Film Review: Dredd 3DA dystopian sci-fi action thriller shot in 3D and 50 shades of gray, this adaptation of the bleakly satirical comic-book series plays its story of future justice at gunpoint straight and dull.
In the future, America is a blasted wasteland, and civilization—such as it is—survives only in Mega-City One, a metropolis that stretches from what used to be Boston to the former Washington, DC. Seventeen-thousand serious crimes are reported every day, and all that stands between law-abiding citizens and roving gangbangers, drug dealers and all-around berserkers are "judges," peace officers who roll the function of judge, jury and executioner into heavily armored and more heavily armed individuals. Individuals like the principled but pragmatic Judge Dredd (Karl Urban)—imagine Dirty Harry if the rules were written so his way of policing were by the book, rather than a maverick affront to laws and systems designed to
protect the rights of victims and criminals alike.
A veteran of the never-ending war to keep Mega-City One's densely populated streets and 200-plus-story housing projects vaguely livable (if not safe by anyone's definition of the word), Dredd is abruptly partnered with rookie Cassandra Anderson (Olivia Thirlby), a psychic adopted by the state (despite longstanding prejudices against genetic mutants of any stripe) on the off-chance that her unusually powerful mind-reading and manipulating abilities might prove useful to the Hall of Justice, which commands and oversees MC1's enormous roster of judges.
Their first call takes them to a vertical slum optimistically dubbed "Peach Trees," where three men have been skinned alive and hurled off a balcony. A nasty bit of business, but nothing special until they arrest Kay (Wood Harris); he works for scarred and scary gang-lord Madeline "Ma-Ma" Madrigal (Lena Headey of 300 and “Game of Thrones”), whose clan manufactures and distributes a new narcotic scourge recently unleashed on Mega-City One. The judges intend to take Kay to the Hall of Justice for interrogation, but his ruthless boss would rather see him dead and orders Peach Trees locked down, trapping the judges between her vast army of soldiers, flunkies and upwardly aspirational riffraff and the hundreds of thousands of down-and-out tenants who just want to avoid becoming collateral damage.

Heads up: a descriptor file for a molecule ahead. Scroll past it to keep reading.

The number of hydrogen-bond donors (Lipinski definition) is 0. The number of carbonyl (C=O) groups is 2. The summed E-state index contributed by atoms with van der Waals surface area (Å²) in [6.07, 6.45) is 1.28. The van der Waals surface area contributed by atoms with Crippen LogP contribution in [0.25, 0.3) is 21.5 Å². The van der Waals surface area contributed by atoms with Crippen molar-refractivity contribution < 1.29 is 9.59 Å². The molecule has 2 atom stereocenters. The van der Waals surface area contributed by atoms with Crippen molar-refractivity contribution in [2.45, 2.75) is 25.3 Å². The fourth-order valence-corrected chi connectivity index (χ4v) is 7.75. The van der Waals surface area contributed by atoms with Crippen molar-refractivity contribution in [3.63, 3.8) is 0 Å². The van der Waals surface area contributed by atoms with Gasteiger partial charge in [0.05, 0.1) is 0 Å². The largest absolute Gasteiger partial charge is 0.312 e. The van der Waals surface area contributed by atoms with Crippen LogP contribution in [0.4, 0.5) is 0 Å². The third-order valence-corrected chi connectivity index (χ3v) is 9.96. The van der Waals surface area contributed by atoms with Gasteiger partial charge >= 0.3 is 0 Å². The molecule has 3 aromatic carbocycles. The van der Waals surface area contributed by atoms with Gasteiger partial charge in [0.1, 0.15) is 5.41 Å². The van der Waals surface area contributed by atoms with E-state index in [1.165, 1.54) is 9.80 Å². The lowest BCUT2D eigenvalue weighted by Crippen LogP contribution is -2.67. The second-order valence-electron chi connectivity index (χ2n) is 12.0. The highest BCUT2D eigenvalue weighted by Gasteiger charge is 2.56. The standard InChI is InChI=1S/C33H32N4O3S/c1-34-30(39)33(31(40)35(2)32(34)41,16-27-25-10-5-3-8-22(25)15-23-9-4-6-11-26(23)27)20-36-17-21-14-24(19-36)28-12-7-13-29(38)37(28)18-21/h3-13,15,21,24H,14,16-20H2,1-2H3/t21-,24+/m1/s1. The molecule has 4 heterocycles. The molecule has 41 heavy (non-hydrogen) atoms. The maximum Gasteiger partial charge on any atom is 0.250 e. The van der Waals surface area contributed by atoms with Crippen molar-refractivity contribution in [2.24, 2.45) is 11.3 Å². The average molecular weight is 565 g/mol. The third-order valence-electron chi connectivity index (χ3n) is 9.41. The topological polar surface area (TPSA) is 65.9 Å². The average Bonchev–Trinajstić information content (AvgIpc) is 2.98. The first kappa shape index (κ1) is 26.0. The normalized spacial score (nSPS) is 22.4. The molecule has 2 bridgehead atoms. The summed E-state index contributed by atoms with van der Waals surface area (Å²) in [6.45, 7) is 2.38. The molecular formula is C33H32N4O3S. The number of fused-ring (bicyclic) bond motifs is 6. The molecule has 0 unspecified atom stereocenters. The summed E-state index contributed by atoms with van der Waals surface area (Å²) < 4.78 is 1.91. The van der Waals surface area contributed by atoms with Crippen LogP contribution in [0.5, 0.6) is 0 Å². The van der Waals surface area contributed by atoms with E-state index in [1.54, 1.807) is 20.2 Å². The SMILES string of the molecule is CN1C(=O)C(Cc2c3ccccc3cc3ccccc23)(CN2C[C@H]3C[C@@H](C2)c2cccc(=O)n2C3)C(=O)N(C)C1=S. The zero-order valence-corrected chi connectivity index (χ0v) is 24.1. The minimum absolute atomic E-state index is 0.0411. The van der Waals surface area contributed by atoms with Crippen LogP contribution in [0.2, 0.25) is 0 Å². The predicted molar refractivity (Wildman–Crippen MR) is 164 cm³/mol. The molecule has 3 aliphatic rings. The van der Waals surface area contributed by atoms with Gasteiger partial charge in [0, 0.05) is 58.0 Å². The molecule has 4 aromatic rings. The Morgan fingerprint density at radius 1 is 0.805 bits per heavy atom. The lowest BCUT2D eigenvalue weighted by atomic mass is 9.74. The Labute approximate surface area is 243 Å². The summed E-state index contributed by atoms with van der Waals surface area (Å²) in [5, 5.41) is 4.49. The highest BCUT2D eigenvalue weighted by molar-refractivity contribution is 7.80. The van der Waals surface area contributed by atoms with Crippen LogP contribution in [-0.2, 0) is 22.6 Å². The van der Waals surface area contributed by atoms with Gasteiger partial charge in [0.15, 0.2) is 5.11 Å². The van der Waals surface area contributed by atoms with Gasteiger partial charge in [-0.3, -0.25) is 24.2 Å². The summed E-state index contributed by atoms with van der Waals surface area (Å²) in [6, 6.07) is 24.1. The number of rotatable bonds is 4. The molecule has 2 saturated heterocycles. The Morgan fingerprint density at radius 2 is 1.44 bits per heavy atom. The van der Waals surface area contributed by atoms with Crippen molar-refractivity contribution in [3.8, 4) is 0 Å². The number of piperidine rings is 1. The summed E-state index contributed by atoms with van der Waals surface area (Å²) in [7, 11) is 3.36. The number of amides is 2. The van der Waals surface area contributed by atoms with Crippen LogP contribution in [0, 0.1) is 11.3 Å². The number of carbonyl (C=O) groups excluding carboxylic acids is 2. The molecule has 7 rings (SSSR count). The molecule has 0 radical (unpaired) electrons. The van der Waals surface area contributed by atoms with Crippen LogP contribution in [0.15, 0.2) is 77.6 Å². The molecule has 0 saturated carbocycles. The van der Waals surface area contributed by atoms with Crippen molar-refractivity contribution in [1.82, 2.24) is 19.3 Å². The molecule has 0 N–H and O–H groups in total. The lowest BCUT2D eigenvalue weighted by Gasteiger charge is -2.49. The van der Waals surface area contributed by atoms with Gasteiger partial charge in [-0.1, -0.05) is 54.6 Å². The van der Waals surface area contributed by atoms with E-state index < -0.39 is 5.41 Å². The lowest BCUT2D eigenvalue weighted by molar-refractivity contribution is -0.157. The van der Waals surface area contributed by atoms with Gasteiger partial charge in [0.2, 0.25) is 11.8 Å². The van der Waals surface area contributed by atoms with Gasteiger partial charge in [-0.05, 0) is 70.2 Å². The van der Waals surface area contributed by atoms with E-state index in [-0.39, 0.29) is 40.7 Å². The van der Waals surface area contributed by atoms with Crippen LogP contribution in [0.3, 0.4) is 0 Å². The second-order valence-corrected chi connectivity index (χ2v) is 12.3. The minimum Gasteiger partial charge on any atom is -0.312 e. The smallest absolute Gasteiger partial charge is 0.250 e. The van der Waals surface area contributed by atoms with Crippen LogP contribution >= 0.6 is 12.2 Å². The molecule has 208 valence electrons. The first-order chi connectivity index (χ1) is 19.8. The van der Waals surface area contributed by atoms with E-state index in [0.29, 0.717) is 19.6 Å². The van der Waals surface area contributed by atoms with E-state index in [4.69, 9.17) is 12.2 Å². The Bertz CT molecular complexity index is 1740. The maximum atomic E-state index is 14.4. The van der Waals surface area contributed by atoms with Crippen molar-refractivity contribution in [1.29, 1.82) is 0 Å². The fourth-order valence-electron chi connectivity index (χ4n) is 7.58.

It's probably safe to say that director Pete Travis, a former social worker inspired by social-activist filmmakers like Costa-Gavras and Alan Clarke, saw Dredd 3D as an opportunity to inject biting observations about creeping totalitarianism into a mainstream action movie. But the result is a lumbering glimpse of the obvious more likely to inspire knee-jerk cheers when another loathsome baddie bites the dust than to provoke thoughtful debate about the cost of surrendering political freedoms to the promise of state-delivered safety. Dredd 3D's action sequences are bloody and the production design handsome, if overly familiar (Mega-City One's Brutalist towers and clogged streets add up to variations on the now-standard-issue future urban hell most recently showcased in the 2012 remake of Total Recall). Overall, it's the kind of movie that might feel like a cool little discovery if you ran across it while channel-surfing after midnight, but it’s unlikely to make many moviegoers feel it's a must-see theatrical experience.